SAG Awards: What the stars will be munching on

Seating cards for actor George Clooney and his date Stacy Keibler are at the table for the film "The Descendants" as set up for the SAG Awards continues at the Shrine Auditorium in Los Angeles on Saturday, Jan. 28, 2012. (AP Photo/Jason Redmond)
Jason Redmond
Workers set up for the SAG Awards at the Shrine Auditorium in Los Angeles on Jan. 28, 2012.

(CBS/AP) When your dinner party guests include Brad Pitt, George Clooney, Kate Winslet and Glenn Close, and the whole affair is televised live, it can take months to plan the menu. And with an expected 1,200 guests in attendence, there's a lot of food to prepare.

That's why the team behind the Screen Actors Guild Awards began putting together the plate for Sunday's ceremony months ago.

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It was still summer when show producer Kathy Connell and executive producer and director Jeff Margolis first sat down with chef Suzanne Goin of Los Angeles eatery Lucques with a tall order: Create a meal that is delicious at room temperature, looks beautiful on TV, is easy to eat and appeals to Hollywood tastes. Oh, and no poppy seeds, soups, spicy dishes, or piles of onions or garlic.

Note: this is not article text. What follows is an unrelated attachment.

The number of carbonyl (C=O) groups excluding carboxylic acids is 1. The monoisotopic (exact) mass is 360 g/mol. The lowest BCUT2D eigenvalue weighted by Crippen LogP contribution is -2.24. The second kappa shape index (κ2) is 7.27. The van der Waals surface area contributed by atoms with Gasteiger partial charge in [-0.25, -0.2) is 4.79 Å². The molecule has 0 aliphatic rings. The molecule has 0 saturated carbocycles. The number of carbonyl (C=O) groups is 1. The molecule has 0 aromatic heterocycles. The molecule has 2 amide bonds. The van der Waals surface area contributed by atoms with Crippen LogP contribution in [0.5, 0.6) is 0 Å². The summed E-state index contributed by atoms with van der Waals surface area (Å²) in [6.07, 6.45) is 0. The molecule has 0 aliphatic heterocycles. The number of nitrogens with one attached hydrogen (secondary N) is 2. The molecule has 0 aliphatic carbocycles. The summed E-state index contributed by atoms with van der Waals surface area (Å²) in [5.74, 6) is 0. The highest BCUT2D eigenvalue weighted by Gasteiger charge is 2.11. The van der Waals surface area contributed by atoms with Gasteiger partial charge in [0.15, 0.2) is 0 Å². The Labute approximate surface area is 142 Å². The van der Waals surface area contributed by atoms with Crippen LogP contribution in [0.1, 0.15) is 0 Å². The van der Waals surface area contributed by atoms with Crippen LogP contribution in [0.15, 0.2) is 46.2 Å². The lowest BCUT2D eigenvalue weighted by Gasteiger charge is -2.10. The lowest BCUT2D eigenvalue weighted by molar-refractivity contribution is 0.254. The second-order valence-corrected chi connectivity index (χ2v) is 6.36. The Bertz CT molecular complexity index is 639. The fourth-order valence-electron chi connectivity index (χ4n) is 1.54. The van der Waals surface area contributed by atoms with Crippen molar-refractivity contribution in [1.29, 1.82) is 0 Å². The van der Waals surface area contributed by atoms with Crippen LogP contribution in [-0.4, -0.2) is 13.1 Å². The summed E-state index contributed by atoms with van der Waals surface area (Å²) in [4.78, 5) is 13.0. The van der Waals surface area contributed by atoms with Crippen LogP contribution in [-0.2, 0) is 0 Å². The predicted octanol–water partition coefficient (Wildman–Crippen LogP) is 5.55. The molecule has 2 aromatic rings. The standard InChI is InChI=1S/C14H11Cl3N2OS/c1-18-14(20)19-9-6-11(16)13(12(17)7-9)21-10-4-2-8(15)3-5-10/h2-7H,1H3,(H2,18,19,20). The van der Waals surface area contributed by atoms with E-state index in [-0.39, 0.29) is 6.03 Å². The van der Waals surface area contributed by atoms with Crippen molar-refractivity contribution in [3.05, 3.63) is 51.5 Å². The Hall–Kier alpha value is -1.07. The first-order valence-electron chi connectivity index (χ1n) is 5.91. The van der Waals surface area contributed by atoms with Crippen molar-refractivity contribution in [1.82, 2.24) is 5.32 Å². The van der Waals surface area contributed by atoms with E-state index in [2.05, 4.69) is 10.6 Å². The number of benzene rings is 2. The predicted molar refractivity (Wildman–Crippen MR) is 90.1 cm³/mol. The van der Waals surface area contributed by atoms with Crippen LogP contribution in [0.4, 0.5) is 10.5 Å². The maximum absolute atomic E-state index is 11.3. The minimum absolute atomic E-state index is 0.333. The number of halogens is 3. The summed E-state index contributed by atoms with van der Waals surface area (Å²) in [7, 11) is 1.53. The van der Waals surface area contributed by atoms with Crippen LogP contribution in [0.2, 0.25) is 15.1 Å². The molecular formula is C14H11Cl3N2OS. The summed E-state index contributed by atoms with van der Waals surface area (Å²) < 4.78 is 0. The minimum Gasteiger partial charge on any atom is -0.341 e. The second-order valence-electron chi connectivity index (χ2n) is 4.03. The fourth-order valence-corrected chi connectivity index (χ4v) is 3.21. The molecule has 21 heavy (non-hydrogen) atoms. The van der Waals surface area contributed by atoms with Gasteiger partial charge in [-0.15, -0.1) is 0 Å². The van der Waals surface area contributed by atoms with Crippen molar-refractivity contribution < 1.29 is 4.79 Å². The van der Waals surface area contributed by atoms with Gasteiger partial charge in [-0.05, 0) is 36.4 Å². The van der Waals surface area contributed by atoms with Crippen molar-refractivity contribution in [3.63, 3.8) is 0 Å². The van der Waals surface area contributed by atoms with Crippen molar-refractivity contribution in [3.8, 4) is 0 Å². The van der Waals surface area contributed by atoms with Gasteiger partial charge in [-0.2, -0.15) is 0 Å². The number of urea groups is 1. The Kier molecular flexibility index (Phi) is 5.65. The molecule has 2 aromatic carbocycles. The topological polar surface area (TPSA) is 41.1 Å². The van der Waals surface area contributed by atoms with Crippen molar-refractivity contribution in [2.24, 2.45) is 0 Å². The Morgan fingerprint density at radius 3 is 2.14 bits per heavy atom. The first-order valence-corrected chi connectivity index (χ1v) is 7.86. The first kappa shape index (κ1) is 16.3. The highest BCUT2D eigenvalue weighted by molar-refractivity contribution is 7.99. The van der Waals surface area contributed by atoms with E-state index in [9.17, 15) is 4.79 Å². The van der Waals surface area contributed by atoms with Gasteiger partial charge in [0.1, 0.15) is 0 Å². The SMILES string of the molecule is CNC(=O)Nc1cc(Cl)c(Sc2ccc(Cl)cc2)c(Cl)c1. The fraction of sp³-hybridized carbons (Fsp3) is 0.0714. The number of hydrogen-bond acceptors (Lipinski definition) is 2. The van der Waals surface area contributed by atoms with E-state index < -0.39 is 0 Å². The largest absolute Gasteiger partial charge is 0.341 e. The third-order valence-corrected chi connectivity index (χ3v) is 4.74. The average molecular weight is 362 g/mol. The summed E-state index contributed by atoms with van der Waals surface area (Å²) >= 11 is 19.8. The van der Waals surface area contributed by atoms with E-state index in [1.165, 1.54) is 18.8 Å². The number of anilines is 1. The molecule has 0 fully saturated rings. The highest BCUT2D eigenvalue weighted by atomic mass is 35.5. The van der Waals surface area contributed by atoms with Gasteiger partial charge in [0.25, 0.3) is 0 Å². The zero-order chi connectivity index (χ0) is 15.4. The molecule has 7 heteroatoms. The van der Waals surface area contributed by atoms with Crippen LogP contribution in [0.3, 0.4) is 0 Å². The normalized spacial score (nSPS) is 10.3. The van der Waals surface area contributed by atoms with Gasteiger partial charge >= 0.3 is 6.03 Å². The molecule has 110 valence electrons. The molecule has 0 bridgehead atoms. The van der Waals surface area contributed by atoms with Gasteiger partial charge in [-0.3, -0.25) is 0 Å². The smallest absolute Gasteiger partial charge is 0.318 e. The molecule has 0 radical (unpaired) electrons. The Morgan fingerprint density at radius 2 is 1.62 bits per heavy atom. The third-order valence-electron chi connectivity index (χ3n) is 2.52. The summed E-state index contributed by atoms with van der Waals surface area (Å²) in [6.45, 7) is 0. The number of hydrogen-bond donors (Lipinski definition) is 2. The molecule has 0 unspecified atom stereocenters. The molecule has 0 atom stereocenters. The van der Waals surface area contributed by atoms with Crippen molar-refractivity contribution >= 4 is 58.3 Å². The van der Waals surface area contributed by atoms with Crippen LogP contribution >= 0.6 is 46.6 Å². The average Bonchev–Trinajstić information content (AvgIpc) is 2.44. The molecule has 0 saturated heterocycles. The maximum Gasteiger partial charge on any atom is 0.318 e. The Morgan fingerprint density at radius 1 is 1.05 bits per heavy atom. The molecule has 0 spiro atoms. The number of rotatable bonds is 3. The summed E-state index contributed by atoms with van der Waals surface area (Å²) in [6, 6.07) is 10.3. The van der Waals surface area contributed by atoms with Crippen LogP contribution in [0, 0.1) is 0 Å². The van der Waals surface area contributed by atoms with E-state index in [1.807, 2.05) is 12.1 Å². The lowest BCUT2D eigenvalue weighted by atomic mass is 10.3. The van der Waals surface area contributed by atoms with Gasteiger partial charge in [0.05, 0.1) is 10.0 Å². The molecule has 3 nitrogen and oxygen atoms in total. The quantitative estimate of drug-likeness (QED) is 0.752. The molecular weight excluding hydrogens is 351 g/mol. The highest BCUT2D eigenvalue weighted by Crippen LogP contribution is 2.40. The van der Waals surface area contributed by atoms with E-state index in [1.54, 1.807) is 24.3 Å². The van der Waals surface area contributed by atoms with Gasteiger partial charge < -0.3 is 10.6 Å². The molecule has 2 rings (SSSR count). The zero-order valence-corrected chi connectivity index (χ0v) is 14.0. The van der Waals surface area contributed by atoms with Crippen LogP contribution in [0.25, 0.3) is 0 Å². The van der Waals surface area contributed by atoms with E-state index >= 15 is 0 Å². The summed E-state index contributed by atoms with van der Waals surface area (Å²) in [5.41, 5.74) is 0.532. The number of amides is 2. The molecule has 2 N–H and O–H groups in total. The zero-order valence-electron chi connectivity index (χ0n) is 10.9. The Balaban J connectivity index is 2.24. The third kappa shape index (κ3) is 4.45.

"It can't drip, stick in their teeth or be too heavy," Connell said. "We have to appease all palates."

The chef put together a plate of possibilities: slow-roasted salmon with yellow beets, lamb with couscous and spiced cauliflower and roasted root vegetables with quinoa. There was also a chopped chicken salad and another chicken dish with black beans.

To ensure the dishes are both tasty and TV-ready, Connell and Margolis, along with the SAG Awards Committee and the show's florist and art director, dined together at this summertime lunch on tables set to replicate those that will be in the Shrine Exposition Center during the ceremony. The pewter, crushed-silk tablecloths and white lilies you'll see on TV Sunday were also chosen months ago.

The diners discussed the look of the plate, the size of the portions and the vegetarian possibilities.

"We'd like the portions a little larger," Connell told the chef.

"And a little more sauce on the salmon," Margolis added.